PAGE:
“He didn’t like to live in the past, no regrets or blame…”
A Perfect Moment – The Wisdom of Bert on New Year’s Eve
Last night we played a quaint little local pub which had a pretty eclectic crowd. Both my husband Kevin and I enjoyed ourselves immensely as there was a great energy that I believe we all felt in the room for the most part of the night.
The highlight of my evening, however, was the time I spent during my last break sitting and chatting with a very vibrant and young man of 89 years.
His name was Bert, and he asked me if he could buy Kevin and me a drink, to which I replied “We don’t drink…” and he asked me “Why not?”, I said “For many reasons…”
I followed him to his table and sat down, he wanted to buy me a coffee, anything. “Let’s wait for the waitress, but in the meantime we’ll talk”.
He first told me his age, and asked me if I could believe it? He said he was married for 62 years. He told me that his wife was now in a care home, and that he visited her every day for 7½ hours. They used to live in Kitsilano, on the 11th floor of a view apartment which overlooked the beauty of English Bay. He and his wife moved to a home in Surrey 3 years ago because their daughter asked them to. He believes it was this move that gave his wife the stroke that rendered her unable to care for herself.
He didn’t like to live in the past, no regrets or blame.
He was a soldier in the Second World War. If it wasn’t for the A bomb he wouldn’t be here, but why did they have to kill so many innocent people? They (the US government?) pretended that they didn’t know if it would work or not, but again, recognized that he wouldn’t be here if it didn’t happen. He said he was 9 years old when the Great Depression hit, and laughed while saying now here he is alive to witness the 2nd Great Depression.
We talked about the world, and the importance of love. We pondered why there was so much hatred and war, and he shared his grave concern over what’s going on right now in the Middle East as there is access to nuclear power and someone might use it. He said that what we need most of all is education and that the internet was a great gift in this regard. He was raised in a very religious household, but religion doesn’t help because each one thinks THEY have the right and only God.
He wondered why people had forgotten to be polite, charitable, respectful and kind. What happened to honour? (And integrity? I added….) It was the fault of the parents. They weren’t raising their kids with ethics anymore. I said I didn’t believe that it was fair to blame the parents, it is due to many factors – perhaps peers, but mostly society in general.
He then told me about his son, 20 years old, he and his wife raised him up right, he had ethics and morals taught to him. He was a good son… and then only 20 years old, it was the drugs, so many drugs… his bad friends. Tears started to well up in his dark blue aged eyes. “Is he gone?”, I asked. He nodded and looked down at the table. Avoiding my eyes. I am so sorry. Addiction again. So young. Neither of us was really ready for this kind of sadness. Searing truth and pain remembered.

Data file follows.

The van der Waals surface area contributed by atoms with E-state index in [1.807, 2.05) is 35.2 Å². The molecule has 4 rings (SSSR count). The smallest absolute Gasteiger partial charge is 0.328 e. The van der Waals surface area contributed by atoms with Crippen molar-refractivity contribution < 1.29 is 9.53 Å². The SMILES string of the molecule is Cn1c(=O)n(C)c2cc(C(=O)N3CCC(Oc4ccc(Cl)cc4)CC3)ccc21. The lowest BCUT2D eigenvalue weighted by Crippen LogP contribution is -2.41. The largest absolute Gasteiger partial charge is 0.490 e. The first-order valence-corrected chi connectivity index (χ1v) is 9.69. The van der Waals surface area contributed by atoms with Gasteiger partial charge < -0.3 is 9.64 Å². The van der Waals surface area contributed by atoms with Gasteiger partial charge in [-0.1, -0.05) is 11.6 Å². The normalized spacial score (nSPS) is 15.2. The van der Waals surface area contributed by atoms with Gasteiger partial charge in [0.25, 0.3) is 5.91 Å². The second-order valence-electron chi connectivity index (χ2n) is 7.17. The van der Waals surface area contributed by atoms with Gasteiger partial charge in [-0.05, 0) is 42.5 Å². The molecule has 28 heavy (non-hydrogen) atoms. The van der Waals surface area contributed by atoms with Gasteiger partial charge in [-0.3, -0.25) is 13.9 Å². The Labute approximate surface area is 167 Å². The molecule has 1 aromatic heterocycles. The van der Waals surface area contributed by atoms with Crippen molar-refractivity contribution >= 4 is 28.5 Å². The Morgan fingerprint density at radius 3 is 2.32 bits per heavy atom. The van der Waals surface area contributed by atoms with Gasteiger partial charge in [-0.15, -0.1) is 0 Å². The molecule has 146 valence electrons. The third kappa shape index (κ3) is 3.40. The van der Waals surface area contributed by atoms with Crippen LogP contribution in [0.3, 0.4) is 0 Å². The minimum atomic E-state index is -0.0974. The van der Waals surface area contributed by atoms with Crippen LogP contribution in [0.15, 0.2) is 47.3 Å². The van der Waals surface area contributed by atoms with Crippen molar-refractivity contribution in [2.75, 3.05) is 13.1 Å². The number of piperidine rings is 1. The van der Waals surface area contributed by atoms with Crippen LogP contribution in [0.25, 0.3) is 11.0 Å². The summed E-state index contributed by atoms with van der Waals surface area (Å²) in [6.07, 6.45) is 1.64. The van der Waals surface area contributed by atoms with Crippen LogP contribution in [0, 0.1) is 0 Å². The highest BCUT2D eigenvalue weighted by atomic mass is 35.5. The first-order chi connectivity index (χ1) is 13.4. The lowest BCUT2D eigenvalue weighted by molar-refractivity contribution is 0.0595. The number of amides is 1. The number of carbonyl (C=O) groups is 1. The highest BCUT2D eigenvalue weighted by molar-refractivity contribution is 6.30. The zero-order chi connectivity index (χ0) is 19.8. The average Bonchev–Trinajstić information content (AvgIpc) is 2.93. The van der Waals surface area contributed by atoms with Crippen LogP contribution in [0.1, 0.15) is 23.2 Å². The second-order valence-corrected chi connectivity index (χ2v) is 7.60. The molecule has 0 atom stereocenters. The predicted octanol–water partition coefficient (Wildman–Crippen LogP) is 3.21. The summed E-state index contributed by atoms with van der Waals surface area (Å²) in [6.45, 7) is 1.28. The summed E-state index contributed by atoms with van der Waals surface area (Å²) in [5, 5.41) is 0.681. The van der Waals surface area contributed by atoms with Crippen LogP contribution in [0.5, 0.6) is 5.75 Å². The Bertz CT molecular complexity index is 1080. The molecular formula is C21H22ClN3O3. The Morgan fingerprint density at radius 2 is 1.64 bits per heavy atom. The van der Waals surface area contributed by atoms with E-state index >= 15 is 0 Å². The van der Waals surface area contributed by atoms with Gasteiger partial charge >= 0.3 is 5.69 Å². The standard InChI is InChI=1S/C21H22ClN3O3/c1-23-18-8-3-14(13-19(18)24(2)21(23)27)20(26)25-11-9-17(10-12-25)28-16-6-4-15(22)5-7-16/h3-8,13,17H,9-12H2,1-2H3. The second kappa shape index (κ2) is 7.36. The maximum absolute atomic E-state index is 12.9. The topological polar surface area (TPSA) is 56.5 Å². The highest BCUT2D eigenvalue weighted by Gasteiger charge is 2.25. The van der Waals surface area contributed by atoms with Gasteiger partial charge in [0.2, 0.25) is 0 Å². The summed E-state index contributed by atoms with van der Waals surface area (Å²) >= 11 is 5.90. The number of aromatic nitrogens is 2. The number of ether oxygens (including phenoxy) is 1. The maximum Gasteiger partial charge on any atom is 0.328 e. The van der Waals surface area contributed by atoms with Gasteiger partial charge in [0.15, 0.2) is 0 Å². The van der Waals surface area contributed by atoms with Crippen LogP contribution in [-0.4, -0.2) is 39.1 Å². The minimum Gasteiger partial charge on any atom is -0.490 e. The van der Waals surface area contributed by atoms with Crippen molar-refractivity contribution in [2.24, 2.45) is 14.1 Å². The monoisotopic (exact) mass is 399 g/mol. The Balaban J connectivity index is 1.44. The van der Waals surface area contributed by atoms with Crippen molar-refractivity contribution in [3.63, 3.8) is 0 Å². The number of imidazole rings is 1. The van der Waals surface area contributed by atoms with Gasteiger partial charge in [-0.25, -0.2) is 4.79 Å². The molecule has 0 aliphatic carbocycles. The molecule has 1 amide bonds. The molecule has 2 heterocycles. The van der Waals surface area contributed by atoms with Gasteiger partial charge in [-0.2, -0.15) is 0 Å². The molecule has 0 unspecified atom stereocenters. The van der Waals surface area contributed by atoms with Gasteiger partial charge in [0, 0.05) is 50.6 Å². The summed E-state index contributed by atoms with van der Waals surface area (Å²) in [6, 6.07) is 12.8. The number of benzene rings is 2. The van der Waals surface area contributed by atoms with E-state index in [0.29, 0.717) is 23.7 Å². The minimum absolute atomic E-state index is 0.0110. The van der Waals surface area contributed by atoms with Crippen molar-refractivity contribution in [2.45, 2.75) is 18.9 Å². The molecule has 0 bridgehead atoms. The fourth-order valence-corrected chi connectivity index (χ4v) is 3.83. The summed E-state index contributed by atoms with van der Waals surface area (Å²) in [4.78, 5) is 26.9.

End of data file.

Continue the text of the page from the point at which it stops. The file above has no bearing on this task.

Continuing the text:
We were silent for a very long brief moment, while life whirled around us in a haze of muffled chatter and laughter. I wanted to comfort him, help turn his finger of blame from himself as parent to a place of no where and no one.
We all make our own choices. Consequences lie in every choice and every decision.
My best decision last night was to sit down with that very beautiful soul and be given the gift of his sage wisdom, sharing, love and compassion.
Before Bert left the pub he stopped to chat with my husband and me as we packed our gear.
He told us to never give up on our marriage and to always stay together no matter what. His fondest memories were when he would get angry at his wife before bedtime and then they would have the best sex ever! He danced alone before us that night with grace and joy.
From tears to laughter, he was authenticity personified.
My time with Bert is one I shall always cherish, and I remember that these are the “Perfect Moments” that Spalding Gray spoke so eloquently about.
Connection and love. I held his hand through the passenger window of his red compact car as we said our final goodbye, the snow twirling around me in the white parking lot.
As he leaned over, he said to me, “I shall love you for my lifetime”, and I replied “I shall love you for always……”
Thank-you always and forever Bert.
Cheryl Catherine Smith is a Canadian singer, songwriter, inspirational speaker and visual artist
Story kindly contributed to Zen Moments by the author.
Listen to: I Am Strong by Cheryl Catherine Smith & Kevin Swain
Perfect Moments – from “Swimming to Cambodia” by Spalding Gray
“It took courage to do what Spalding did-courage to make theatre so naked and unadorned, to expose himself in this way and fight the demons in public. In doing so, he entered our hearts-my heart-because he made his struggle my struggle. His life became my life.”-Eric Bogosian
“Virtuosic. A master writer, reporter, comic and playwright. Spalding Gray is a sit-down monologist with the soul of a stand-up comedian. A contemporary Gulliver, he travels the globe in search of experience and finds the ridiculous.”-The New York Times
Writer, actor and performer, Spalding Gray is the author of Sex and Death at Age 14; Monster in a Box; It’s a Slippery Slope; Gray’s Anatomy and Morning, Noon and Night, among other works. His appearance in The Killing Fields was the inspiration for his Swimming to Cambodia, filmed by Jonathan Demme.